Constantly sweeping these sites to check your reviews can be painstaking, and painstaking tasks usually fall through the cracks. Fortunately, there are numerous software tools that can simplify online reputation management. Fees for these will vary, but all will drastically reduce the effort required. They accomplish this by consolidating the analytics and management of your brand presence across many different review sites into a single account.
One free option is Google Alerts, which can track mentions of your business name, your major competitors and your personal name. Be sure to include common misspellings of all of the above as well! Setting up alerts couldn’t be easier: Simply go to google.com/alerts, and you can monitor words or phrases and set up how often you want alerts delivered to your email box.
Interested in taking the next step in sophistication? You may want to consider some of the more comprehensive tools to monitor your brand’s reach within the major social media networks.
When evaluating these options, pay close attention to any integration costs that can creep in. Do they need to be connected to your consumer-facing website? Do they monitor the review sites that are most important to your prospects? How much customization is required and who is responsible for doing that work? How do you get data into and out of the software?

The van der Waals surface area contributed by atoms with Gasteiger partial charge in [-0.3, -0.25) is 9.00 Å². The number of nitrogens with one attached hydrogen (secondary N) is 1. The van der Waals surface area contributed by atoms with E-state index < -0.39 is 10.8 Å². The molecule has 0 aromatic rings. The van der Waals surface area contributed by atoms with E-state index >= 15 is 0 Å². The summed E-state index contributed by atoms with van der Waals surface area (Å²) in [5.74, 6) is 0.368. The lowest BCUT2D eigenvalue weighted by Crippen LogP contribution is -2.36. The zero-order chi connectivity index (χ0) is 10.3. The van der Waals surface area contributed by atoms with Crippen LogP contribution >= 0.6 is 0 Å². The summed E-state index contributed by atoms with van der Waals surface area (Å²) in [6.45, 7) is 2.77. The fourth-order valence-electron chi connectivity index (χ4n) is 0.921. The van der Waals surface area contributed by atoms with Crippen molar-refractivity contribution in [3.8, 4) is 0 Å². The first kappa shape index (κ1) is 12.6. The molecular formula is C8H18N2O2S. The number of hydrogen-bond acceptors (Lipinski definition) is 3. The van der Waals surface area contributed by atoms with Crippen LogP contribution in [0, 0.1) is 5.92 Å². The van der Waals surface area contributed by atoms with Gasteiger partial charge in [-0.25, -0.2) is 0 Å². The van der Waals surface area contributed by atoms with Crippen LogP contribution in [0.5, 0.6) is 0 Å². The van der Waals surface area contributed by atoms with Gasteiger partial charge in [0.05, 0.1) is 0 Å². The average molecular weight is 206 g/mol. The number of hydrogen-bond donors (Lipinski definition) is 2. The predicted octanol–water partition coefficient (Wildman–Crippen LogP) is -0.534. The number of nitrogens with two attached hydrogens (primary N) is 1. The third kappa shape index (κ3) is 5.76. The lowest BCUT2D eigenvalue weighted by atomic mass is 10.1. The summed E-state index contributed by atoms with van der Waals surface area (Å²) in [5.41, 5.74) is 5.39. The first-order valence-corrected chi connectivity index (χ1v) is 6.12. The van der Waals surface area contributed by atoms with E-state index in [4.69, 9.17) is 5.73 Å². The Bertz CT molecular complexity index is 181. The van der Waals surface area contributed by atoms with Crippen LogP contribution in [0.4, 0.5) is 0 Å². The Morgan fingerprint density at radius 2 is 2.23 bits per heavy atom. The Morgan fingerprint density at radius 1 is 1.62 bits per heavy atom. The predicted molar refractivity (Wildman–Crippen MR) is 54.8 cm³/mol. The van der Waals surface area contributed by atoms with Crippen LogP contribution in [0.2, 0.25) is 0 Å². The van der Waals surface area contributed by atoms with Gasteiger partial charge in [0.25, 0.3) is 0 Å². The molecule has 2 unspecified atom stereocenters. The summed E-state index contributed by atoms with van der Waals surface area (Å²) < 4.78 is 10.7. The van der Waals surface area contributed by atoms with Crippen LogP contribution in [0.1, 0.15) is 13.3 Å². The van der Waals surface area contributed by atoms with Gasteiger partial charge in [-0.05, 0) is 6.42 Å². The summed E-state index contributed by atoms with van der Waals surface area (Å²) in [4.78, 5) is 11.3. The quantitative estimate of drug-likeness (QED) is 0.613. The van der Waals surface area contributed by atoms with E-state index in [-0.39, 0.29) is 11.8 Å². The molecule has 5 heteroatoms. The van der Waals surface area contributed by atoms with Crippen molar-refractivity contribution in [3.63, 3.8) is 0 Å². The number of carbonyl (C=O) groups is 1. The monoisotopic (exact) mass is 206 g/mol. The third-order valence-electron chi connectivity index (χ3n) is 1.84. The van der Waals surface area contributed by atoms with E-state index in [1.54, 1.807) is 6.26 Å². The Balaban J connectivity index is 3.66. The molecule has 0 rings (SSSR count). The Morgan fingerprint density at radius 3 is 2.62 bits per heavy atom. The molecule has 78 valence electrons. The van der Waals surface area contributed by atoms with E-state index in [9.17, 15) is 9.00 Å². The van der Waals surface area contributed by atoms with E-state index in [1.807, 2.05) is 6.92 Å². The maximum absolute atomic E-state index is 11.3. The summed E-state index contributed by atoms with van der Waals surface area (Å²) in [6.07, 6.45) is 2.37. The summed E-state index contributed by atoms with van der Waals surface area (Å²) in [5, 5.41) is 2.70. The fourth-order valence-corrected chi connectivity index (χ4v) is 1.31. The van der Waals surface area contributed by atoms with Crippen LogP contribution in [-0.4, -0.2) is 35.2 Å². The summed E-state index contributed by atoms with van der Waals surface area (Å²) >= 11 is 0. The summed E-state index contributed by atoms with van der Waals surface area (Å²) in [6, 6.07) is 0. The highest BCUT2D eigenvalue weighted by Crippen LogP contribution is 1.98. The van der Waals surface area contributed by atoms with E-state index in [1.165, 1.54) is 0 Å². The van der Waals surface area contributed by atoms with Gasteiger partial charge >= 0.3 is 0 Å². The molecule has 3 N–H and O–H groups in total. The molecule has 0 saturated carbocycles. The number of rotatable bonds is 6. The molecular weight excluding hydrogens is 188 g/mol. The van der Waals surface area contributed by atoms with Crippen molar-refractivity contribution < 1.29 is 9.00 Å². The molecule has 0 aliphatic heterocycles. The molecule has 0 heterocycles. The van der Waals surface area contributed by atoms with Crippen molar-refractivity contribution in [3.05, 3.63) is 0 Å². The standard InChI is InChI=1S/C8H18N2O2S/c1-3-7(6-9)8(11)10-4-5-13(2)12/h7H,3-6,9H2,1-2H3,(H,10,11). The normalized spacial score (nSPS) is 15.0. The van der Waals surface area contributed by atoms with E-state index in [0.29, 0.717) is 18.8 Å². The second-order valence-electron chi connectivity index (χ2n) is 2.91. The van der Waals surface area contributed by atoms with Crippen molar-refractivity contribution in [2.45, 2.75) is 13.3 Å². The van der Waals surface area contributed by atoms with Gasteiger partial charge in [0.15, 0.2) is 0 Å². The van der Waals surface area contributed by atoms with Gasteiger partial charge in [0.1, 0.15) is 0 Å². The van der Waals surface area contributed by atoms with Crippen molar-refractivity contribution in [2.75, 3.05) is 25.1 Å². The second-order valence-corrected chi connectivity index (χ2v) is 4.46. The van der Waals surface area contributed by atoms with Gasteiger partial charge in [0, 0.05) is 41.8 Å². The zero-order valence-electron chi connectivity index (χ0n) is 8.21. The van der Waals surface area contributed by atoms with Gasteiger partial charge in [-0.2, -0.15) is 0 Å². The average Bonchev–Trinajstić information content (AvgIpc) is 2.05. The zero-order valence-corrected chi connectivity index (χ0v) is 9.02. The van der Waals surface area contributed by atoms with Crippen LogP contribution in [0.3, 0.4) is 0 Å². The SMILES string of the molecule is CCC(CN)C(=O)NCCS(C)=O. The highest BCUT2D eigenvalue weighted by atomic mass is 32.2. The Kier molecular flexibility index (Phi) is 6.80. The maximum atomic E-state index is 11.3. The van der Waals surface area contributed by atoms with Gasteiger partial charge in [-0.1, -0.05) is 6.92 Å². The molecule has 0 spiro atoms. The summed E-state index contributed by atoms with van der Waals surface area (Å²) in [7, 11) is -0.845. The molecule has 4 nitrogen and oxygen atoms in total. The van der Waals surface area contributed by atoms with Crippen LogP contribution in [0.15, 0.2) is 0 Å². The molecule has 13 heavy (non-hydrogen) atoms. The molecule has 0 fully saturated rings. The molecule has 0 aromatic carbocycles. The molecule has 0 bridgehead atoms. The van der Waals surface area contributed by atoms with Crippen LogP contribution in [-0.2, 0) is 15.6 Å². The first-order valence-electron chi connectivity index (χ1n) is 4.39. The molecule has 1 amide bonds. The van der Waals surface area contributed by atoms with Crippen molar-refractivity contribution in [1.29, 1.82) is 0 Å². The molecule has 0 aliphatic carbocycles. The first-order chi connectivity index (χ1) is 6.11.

If available to you, review monitoring software that is tailored for a specific type of business is often easier to adopt than general purpose software.
Step 4: Establish a point person
As with so many business tasks, a reputation-monitoring program ultimately depends on a person or small team taking responsibility for it. Whether that’s you or someone else in your company, make sure that you’re accounting for the amount of daily time and attention that is required to monitor your reputation on a timely basis.
It can be tempting to divert resources from this task during the busiest times of the year, like the Black Friday retail holiday. But be careful — a bad review left during this high-volume time can do a lot of damage when left undiscovered until the busy holiday has passed.
On the face of it, reputation monitoring can seem like a daunting and somewhat confusing task. But you’re sure to get an accurate assessment of what people are saying about you and your business, whether they’re rave reviews or nagging complaints (justified or otherwise).
Observing real-time, organic conversations from customers and potential customers is essential in today’s competitive environment, and you’ll gain valuable insights you can’t find anywhere else. By relying on no-cost/low-cost automated tools, reputation monitoring can help you understand what your customers and prospects are saying about you easily, comprehensively and more cost effectively than ever before.
Learn more about WebFronts® Review™—a reputation management solution built especially for appliance, furniture and mattress retailers—and get a free review report for your store. Adapted from “RE:MARKET: New digital techniques independent retailers can use now to compete better, grow faster and work smarter” by Jennie Gilbert and James Kane, Jr.